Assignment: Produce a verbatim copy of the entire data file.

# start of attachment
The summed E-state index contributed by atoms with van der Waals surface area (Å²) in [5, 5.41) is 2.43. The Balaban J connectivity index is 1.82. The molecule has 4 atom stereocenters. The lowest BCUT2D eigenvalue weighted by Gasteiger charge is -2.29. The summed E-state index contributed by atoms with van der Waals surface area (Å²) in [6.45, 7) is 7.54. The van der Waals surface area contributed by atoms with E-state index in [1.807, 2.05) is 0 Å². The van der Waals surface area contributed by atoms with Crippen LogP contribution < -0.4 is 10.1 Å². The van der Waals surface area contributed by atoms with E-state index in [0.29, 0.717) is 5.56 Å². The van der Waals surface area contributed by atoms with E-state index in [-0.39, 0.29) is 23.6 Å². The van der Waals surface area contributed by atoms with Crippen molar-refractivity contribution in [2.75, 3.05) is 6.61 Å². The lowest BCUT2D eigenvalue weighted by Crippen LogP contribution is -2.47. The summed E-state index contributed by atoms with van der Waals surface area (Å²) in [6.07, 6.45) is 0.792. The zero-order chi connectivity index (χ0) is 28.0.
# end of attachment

The summed E-state index contributed by atoms with van der Waals surface area (Å²) in [5, 5.41) is 2.43. The Balaban J connectivity index is 1.82. The molecule has 4 atom stereocenters. The lowest BCUT2D eigenvalue weighted by Gasteiger charge is -2.29. The summed E-state index contributed by atoms with van der Waals surface area (Å²) in [6.45, 7) is 7.54. The van der Waals surface area contributed by atoms with E-state index in [1.807, 2.05) is 0 Å². The van der Waals surface area contributed by atoms with Crippen LogP contribution < -0.4 is 10.1 Å². The van der Waals surface area contributed by atoms with E-state index in [0.29, 0.717) is 5.56 Å². The van der Waals surface area contributed by atoms with E-state index in [-0.39, 0.29) is 23.6 Å². The van der Waals surface area contributed by atoms with Crippen molar-refractivity contribution in [2.75, 3.05) is 6.61 Å². The lowest BCUT2D eigenvalue weighted by Crippen LogP contribution is -2.47. The summed E-state index contributed by atoms with van der Waals surface area (Å²) in [6.07, 6.45) is 0.792. The zero-order chi connectivity index (χ0) is 28.0.